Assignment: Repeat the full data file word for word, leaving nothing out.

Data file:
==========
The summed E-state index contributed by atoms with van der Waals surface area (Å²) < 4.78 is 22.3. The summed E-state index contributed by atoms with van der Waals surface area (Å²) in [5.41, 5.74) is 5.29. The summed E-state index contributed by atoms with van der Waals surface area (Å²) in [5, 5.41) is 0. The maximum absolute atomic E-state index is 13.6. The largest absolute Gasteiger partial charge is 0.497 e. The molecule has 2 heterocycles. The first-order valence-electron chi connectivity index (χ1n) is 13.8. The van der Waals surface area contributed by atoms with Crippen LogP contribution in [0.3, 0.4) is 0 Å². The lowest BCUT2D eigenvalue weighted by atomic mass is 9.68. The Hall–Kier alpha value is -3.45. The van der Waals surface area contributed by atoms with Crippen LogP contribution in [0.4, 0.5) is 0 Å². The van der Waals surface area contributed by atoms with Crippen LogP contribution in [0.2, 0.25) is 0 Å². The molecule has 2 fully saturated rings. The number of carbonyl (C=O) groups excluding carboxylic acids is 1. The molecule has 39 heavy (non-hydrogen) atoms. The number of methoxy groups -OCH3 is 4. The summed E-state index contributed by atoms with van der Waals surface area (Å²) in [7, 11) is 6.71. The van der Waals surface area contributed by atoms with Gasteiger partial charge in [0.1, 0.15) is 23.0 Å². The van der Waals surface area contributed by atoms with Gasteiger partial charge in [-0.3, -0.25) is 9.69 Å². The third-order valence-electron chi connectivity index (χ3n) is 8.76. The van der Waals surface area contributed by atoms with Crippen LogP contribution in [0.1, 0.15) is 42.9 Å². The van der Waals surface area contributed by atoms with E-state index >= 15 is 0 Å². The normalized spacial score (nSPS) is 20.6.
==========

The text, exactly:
The summed E-state index contributed by atoms with van der Waals surface area (Å²) < 4.78 is 22.3. The summed E-state index contributed by atoms with van der Waals surface area (Å²) in [5.41, 5.74) is 5.29. The summed E-state index contributed by atoms with van der Waals surface area (Å²) in [5, 5.41) is 0. The maximum absolute atomic E-state index is 13.6. The largest absolute Gasteiger partial charge is 0.497 e. The molecule has 2 heterocycles. The first-order valence-electron chi connectivity index (χ1n) is 13.8. The van der Waals surface area contributed by atoms with Crippen LogP contribution in [0.3, 0.4) is 0 Å². The lowest BCUT2D eigenvalue weighted by atomic mass is 9.68. The Hall–Kier alpha value is -3.45. The van der Waals surface area contributed by atoms with Crippen LogP contribution in [0.4, 0.5) is 0 Å². The van der Waals surface area contributed by atoms with Crippen LogP contribution in [0.2, 0.25) is 0 Å². The molecule has 2 fully saturated rings. The number of carbonyl (C=O) groups excluding carboxylic acids is 1. The molecule has 39 heavy (non-hydrogen) atoms. The number of methoxy groups -OCH3 is 4. The summed E-state index contributed by atoms with van der Waals surface area (Å²) in [7, 11) is 6.71. The van der Waals surface area contributed by atoms with Gasteiger partial charge in [0.1, 0.15) is 23.0 Å². The van der Waals surface area contributed by atoms with Gasteiger partial charge in [-0.3, -0.25) is 9.69 Å². The third-order valence-electron chi connectivity index (χ3n) is 8.76. The van der Waals surface area contributed by atoms with Crippen LogP contribution in [0.1, 0.15) is 42.9 Å². The van der Waals surface area contributed by atoms with E-state index >= 15 is 0 Å². The normalized spacial score (nSPS) is 20.6.